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Page 386 - Stuarts' throne; The bigots of the iron time Had called his harmless art a crime. A wandering harper, scorned and poor, He begged his bread from door to door, And tuned, to please a peasant's ear, The harp a king had loved to hear.
Page 450 - I found in myself, and still find, an instinct toward a higher, or, as it is named, spiritual life, as do most men, and another toward a primitive rank and savage one, and I reverence them both. I love the wild not less than the good.
Page 106 - A combination and a form, indeed, Where every god did seem to set his seal, To give the world assurance of a man: This was your husband.
Page 449 - industrious," and appear to love labor for its own sake, or perhaps because it keeps them out of worse mischief; to such I have at present nothing to say. Those who would not know what to do with more leisure than they now enjoy, I might advise to work twice as hard as they do, — work till they pay for themselves, and get their free papers.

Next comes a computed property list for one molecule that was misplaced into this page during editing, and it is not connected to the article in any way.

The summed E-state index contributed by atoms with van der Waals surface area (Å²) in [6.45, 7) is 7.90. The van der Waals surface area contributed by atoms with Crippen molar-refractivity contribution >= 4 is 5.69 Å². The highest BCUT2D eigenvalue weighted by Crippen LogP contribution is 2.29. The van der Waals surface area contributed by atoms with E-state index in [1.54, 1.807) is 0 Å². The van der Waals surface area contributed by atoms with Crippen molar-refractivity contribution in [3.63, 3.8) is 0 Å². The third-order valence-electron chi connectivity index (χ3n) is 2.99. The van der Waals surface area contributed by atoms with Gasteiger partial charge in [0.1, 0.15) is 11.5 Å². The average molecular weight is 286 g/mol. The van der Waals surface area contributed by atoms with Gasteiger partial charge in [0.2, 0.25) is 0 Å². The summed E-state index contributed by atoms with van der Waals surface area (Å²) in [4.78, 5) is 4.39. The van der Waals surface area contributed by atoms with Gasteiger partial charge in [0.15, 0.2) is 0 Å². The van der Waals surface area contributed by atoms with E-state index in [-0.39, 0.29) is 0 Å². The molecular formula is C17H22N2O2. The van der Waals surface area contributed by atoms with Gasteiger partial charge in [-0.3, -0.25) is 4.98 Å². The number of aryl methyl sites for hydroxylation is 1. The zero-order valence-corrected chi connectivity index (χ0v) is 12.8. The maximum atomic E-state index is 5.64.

Page 528 - Here the free spirit of mankind at length, Throws its last fetters off; and who shall place A limit to the giant's unchained strength, Or curb his swiftness in the forward race...
Page 452 - I would rather sit on a pumpkin and have it all to myself, than be crowded on a velvet cushion.
Page 451 - ... a house is, and are actually though needlessly poor all their lives because they think that they must have such a one as their neighbors have. As if one were to wear any sort of coat which the tailor might cut out for him, or, gradually leaving off palmleaf...
Page 383 - And sometime make the drink to bear no barm ; Mislead night-wanderers, laughing at their harm ? Those that Hobgoblin call you, and sweet Puck, You do their work, and they shall have good luck : Are not you he ? Puck.